Explore Harvard's Nieman network Nieman Fellowships Nieman Lab Nieman Reports Nieman Storyboard

Nicolas Retsinas

Nicolas P. Retsinas is director of Harvard University's Joint Center for Housing Studies. The Joint Center is a collaborative venture of the Graduate School of Design and the Kennedy School of Government. The Center conducts research to examine and address the most critical housing and community development issues in America. Retsinas is a Lecturer in Housing Studies at the Graduate School of Design and the Kennedy School of Government, and is also a Lecturer in Real Estate at the Harvard Business School.

Prior to his Harvard appointment, Retsinas served as Assistant Secretary for Housing-Federal Housing Commissioner at the United States Department of Housing and Urban Development and as Director of the Office of Thrift Supervision. Retsinas also served on the Board of the Federal Deposit Insurance Corporation, the Federal Housing Finance Board and the Neighborhood Reinvestment Corporation.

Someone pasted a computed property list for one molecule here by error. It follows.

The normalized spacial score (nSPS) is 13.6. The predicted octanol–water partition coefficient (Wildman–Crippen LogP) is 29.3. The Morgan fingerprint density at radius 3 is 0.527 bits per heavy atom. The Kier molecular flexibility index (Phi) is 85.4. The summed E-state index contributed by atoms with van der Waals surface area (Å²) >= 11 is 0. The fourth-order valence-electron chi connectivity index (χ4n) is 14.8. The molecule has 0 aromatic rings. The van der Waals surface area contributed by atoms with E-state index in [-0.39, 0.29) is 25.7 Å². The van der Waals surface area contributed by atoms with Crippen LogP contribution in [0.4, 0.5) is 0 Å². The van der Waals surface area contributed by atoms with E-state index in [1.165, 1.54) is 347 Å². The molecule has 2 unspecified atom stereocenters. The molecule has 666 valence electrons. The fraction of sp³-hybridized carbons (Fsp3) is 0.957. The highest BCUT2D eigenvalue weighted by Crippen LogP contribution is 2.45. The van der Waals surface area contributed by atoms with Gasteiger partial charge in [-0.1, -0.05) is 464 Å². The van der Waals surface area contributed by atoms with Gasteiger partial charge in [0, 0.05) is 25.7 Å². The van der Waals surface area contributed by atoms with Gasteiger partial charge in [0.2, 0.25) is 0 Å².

Retsinas also served the State of Rhode Island as the Executive Director of the Rhode Island Housing and Mortgage Finance Corporation from 1987 to 1993. He received his master’s degree in city planning from Harvard University and his AB in economics from New York University.

Retsinas currently chairs Habitat for Humanity International and serves on the Board of Trustees for the National Housing Endowment and Enterprise Community Partners, and is on the Board of Directors of ShoreBank, Community Development Trust, Inc., and the National Housing Conference.

Retsinas has lectured and written extensively on housing, community development and banking issues. He has co-edited Low-Income Homeownership: Examining the Unexamined Goal (2002) and Building Assets, Building Credit: Creating Wealth in Low-Income Communities (2005). He has also co-authored Opportunity and Progress: A Bipartisan Platform for National Housing Policy (2004). He is a Fellow at the National Academy for Public Administration and the Urban Land Institute.



Was subprime lending all bad?
ASK THIS | September 13, 2007
A Harvard professor of housing studies points out that new mortgage products opened the doors to homeownership for many who have not defaulted.

» Mission Statement
» Watchdog conferences
» Nieman Foundation
» Fellowships
» Nieman Reports
» Staff
» Advisers
» Contributors
» Site Policies
The NiemanWatchdog.org website is no longer being updated. Watchdog stories have a new home in Nieman Reports.